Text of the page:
According to Brené Brown, PhD and shame researcher, "Shame is the most powerful, master emotion. It’s the fear that we’re not good enough. Shame corrodes the very part of us that believes we are capable of change."
Practical Ways to Reduce Your Sexual Shame
As a highly sexual, bisexual, and kinkster woman, I have to deal with a lot of shame thrown at me by the media, our patriarchal culture, and sometimes even other people in my life. (Not that I think they mean it - they're probably just repeating what they hear around them.)
Shame is very powerful. Shame can make us shrink inside, give up on things we love, and feel a little less confident and self-loving. More particularly, sexual shame can disconnect us from our bodies and from authentic pleasure by forcing us to conform to impossible norms and ideals, and by telling us that the way we experience pleasure and intimacy is "wrong."
How do you fight this shame? If it's so pervasive, how can we live without it? Here are a few practical ways you can confront shame and free yourself from it.
Shame has even more power when it's acting anonymously. Living alone with shame that you cannot name or express is very destructive to your well-being. This is why naming your shame is often the first step toward freedom.
Of course, the best option would be to share your shame with someone you trust. That isn't always possible, so a good first step is to write or talk out loud to yourself. I'm a writer myself (obviously), so that would be my choice. However, don't underestimate the power of speaking out loud.
Start with the words "I am ashamed of..." Unexpressed, silent emotions are the most dangerous and destructive, so give it air by speaking it out loud or writing it down. This is a hard exercise, but confronting shame can help you break free of it.
Explore Your Feelings
Once you've named your shame, you can start exploring the other feelings associated with it. Does your sexual shame make you afraid of engaging sexually with other people? Does it force you to suppress desires you have, or does it tell you to accept things that you would otherwise not consent to?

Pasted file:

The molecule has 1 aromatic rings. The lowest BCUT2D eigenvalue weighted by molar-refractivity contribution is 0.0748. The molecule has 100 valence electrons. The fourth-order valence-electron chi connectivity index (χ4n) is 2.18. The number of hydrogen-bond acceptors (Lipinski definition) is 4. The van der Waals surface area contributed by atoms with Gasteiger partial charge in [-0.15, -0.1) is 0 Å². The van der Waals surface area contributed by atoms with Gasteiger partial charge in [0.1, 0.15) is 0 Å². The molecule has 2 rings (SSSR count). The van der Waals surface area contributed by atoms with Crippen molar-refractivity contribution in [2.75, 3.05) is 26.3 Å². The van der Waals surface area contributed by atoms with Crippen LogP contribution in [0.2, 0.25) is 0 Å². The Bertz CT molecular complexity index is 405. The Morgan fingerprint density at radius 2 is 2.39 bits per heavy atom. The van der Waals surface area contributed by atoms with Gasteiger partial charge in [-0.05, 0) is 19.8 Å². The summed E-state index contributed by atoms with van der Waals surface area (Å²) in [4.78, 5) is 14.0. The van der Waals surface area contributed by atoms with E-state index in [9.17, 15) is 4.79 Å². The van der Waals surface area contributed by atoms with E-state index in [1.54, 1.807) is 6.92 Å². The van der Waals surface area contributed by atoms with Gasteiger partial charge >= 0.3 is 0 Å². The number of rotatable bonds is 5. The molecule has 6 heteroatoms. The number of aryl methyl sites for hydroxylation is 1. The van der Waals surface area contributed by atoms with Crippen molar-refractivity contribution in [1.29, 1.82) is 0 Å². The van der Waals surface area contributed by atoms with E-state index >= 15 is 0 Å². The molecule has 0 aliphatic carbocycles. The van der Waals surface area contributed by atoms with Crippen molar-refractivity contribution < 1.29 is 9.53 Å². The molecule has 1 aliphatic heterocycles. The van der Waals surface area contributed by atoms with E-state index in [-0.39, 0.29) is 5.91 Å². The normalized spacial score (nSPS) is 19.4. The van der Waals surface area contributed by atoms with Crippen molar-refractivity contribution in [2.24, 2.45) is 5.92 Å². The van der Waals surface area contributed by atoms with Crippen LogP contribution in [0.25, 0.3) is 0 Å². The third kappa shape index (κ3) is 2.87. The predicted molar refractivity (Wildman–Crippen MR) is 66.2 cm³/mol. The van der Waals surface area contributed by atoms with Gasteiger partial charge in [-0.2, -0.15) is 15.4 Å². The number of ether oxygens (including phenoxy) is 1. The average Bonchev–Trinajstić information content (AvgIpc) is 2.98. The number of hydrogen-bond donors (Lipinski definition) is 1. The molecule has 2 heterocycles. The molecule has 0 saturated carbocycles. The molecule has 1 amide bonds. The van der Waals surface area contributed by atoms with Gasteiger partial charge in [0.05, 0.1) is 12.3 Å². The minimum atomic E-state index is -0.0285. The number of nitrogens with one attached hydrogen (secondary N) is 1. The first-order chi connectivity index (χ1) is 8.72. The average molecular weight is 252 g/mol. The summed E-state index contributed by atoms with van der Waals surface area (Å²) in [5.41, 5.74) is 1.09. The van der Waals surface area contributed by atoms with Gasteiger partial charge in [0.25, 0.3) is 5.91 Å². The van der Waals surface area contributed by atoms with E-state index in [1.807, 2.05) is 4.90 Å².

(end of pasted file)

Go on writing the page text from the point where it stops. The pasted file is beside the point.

Shame can also make us feel angry at the people who make us feel ashamed. Identifying anger can help us re-evaluate our relationships, or at least figure out that something needs fixing.
Share It With Others
At the core of shame is the message: "I'm not good enough." It makes you feel inadequate and insufficient, and as if the love of others is conditional on you acting a certain way. To counter this, you need to share your shame with someone who will love you and appreciate you anyway. In therapy talk, we call this "unconditional positive regard." This is an attitude towards others that expresses that a person is worthy of love and appreciation, no matter what.
A trusted friend or partner can be the source of that unconditional positive regard, but sometimes these are the very people who are shaming us. In this case, a therapist or counselor can help. Online support forums and chat rooms can also provide an outlet for expressing our shame.
In short, you need to find a friendly listener, someone who will say "you are worthy" no matter what.
Because you are!
Disconnect Your Shame From Your Identity
One of the pernicious things about shame is that it attaches to our identity. It says "You are a bad person." Shame is a parasite. It's not who you are; it's just sucking up your life energy, making you feel like its presence is inevitable.
However, parasites do not survive long outside their host. The same goes for shame: if you disconnect it from your identity, it will die very quickly.
When we attach our identity to what others think of us, we become vulnerable to judging ourselves through external eyes. If someone doesn't like the way you do oral sex, you think you're just a terrible lover. If someone doesn't accept your sexual or gender orientation, you think you're a broken, unworthy person.
Disconnecting your shame from your identity means having an internal system of judgement that isn't dependent on what others around you think. It means accepting yourself for who you are and acting in harmony with your needs, values and beliefs.
Being shameless doesn't mean doing whatever to whoever without caring for their well-being. It means being authentically, unapologetically, who you are. It means acting in accordance with your values, beliefs, and identity. Do not let the shaming judgements of others distract you from that.
Letting go of sexual shame doesn't happen overnight. It takes a lot of hard work on your part. It's a very personal journey. But it's one worth taking.